Turkey launches military attack in northern Syria

Joanna Estrada
October 9, 2019

"As I have stated strongly before, and just to reiterate, if Turkey does anything that I, in my great and unmatched wisdom, consider to be off limits, I will totally destroy and obliterate the Economy of Turkey (I've done before!)", Trump tweeted.

Trump has long criticized President George W. Bush's decision to invade Iraq in 2003, but the subsequent rise of extremist groups like the Islamic State has convinced many national security officials, and lawmakers such as Graham, that a precipitous us troop withdrawal from the region would leave the USA and its allies even more vulnerable to extremism.

The Turkish army has placed howitzers behind earth embankments on its side of the border near the town of Akcakale. We believe that a correct path should be adopted to remove those concerns. The foreign policy establishment folks appear to have a point, for once: As pressing as the need to bring the troops home is, keeping a small force beside the Kurds to stave off a massive multinational bloodbath was the most prudent option, at least in the short term.

The Kurds have always been considered as among Washington's most reliable partners in Syria and in the broader campaign against ISIS in the region.

Prior to Turkey's official launch of its operation, Graham had called Trump's decision a "disaster in the making" and said that he and Democratic Senator Chris Van Hollen would introduce legislation calling for sanctions against Ankara if Turkey launched an operation in northeast Syria.

Analysts warn that the Kurds will not be able to protect thousands of captured Islamic State prisoners when a Turkish incursion takes place. The area is about 620 kilometres northwest of Tehran.

Trump goes on with his statement to insist that he's fulfilling his campaign promise to end America's involvement in "endless, senseless wars" that aren't beneficial for the country.

Turkish forces and Syrian rebel allies will cross the Syrian border "shortly", a Turkish official said early on Wednesday, as a surprise withdrawal of United States troops made way for the Turkish incursion.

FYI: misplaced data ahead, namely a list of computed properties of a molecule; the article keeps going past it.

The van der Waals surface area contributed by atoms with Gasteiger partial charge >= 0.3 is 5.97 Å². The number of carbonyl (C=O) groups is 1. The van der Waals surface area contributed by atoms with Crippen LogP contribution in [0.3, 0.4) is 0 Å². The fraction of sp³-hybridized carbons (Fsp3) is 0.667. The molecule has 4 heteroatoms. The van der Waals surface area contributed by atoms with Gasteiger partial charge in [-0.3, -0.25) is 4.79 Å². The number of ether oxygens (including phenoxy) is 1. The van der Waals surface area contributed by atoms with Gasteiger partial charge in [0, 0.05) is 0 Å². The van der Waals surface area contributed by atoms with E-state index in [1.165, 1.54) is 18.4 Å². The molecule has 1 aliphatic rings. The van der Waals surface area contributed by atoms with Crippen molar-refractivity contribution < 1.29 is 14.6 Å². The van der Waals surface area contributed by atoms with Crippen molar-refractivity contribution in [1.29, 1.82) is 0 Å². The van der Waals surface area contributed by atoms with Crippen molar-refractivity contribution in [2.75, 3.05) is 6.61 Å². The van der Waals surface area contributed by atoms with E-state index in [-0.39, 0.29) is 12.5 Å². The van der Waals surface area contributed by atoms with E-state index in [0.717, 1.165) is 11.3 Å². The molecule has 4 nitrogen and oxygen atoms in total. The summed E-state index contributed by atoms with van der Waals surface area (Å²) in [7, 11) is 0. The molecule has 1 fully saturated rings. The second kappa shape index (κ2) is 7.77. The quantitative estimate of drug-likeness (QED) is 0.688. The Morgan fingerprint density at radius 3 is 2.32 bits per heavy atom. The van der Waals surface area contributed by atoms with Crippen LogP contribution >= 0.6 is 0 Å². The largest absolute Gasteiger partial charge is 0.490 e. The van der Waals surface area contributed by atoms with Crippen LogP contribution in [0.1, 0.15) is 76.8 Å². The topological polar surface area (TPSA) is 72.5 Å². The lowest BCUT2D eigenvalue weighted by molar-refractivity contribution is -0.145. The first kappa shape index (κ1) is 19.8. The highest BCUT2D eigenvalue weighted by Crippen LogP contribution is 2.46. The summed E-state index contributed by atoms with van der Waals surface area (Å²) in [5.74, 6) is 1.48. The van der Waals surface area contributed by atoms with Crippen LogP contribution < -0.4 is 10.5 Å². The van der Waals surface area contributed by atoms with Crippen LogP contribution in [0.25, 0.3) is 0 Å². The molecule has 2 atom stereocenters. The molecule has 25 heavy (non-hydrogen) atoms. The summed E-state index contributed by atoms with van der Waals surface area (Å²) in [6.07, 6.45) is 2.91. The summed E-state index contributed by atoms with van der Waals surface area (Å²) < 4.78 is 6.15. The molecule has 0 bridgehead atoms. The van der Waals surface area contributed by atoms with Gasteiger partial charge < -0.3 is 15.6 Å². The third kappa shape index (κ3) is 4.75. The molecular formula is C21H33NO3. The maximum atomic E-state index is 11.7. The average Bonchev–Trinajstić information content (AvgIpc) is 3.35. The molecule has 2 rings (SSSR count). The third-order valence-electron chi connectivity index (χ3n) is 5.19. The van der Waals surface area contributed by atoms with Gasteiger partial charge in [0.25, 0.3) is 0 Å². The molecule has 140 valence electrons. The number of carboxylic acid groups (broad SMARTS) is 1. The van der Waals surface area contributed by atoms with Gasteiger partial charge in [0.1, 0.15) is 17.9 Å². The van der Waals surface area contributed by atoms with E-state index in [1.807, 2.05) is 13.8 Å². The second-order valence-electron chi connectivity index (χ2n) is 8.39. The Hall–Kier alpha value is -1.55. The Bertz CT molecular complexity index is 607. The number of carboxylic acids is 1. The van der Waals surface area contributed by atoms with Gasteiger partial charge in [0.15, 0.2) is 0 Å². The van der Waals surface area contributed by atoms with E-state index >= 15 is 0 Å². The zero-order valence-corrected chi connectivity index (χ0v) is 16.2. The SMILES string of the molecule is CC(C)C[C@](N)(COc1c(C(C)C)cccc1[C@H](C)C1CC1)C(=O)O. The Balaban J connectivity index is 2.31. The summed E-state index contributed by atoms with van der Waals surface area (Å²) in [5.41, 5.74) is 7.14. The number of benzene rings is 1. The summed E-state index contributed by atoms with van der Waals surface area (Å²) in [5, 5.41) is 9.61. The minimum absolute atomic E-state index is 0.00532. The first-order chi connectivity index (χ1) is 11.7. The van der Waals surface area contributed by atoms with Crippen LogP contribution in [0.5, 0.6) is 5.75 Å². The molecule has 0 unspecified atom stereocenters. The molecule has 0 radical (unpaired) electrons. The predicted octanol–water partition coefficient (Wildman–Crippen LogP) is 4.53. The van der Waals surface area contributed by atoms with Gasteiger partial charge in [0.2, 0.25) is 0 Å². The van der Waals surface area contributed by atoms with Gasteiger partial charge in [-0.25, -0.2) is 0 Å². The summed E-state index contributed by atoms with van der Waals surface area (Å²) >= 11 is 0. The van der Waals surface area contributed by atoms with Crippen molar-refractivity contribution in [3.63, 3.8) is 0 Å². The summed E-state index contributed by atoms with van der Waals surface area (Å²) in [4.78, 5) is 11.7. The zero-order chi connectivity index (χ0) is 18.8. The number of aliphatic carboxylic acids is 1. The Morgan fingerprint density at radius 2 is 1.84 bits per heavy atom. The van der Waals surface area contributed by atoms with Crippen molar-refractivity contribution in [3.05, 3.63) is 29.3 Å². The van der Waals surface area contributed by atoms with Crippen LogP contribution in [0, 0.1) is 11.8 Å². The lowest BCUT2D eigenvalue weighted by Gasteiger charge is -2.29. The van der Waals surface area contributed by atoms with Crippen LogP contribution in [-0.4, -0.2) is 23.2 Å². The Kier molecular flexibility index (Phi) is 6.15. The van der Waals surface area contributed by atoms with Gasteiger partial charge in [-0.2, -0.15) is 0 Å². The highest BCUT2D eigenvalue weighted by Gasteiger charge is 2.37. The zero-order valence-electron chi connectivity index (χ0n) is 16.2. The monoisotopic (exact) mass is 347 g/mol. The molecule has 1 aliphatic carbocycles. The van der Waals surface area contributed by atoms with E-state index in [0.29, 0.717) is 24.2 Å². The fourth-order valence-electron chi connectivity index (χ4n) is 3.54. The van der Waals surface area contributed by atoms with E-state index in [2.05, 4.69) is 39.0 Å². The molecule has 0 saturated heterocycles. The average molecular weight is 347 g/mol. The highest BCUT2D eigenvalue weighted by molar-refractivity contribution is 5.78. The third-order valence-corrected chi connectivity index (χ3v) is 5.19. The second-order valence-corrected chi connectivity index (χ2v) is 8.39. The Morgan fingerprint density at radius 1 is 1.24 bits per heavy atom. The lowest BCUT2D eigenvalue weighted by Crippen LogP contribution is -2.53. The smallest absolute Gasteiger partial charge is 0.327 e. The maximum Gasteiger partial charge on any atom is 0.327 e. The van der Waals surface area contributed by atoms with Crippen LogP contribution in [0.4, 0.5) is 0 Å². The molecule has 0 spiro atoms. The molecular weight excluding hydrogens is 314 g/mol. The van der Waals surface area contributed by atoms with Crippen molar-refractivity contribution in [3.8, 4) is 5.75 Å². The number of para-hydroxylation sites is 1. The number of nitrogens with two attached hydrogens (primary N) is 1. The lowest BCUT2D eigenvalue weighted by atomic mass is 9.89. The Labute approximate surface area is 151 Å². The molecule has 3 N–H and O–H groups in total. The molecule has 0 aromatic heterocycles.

Turkey's vice president Fuat Oktay says his country won't bow to threats in an apparent response to U.S. President Donald Trump's warning to Ankara about the scope of its planned military incursion into Syria.

A direct organizational connection links the Kurdish militia in the region in question, the People's Protection Units (YPG), to the Turkish Kurdish resistance movement, the Kurdistan Workers' Party (PKK), which has spilled much Turkish blood over more than three decades through worldwide terrorism and insurgency in southeastern Turkey.

"We call upon our people, of all ethnic groups, to move toward areas close to the border with Turkey to carry out acts of resistance during this sensitive historical time", it said.

The operation started at 4 p.m. local time, the ministry said in a statement.

The president's remarks came as Republicans in Congress continued to warn that the Turkish assault was a threat to us policy interests.

The Kurdish-led civilian administration in northeastern Syria warned on October 9 of a "humanitarian catastrophe" in northern Syria if hostilities break out, while Russian Foreign Minister Sergei Lavrov warned that US actions in the area could "ignite the whole region". Khanna said. "This war will destabilize the region, and possibly allow ISIS to regain power in the area".

Trump sought to explain his position by stressing that Washington has an important relationship with North Atlantic Treaty Organisation member and trading partner Turkey.

"We are helping the Kurds financially/weapons!", he added.

Fahrettin Altun, the Turkish presidency's communications director, called on the worldwide community in a Washington Post op-ed published Wednesday "to rally" behind Ankara, which he said would also take over the fight against the Islamic State group.

PKK militants, seeking an independent Kurdish state, have been waging a low-intensity insurgency in the southeast of Turkey for decades.

Given that those same Kurdish groups have fought alongside U.S. forces against the Islamic State movement in Syria, Trump's decision was seen by prominent figures of his own Republican party as a betrayal.

In Wednesday's attack, ISIS launched three suicide bombings against Kurdish positions in Raqqa.

Other reports by Click Lancashire

Discuss This Article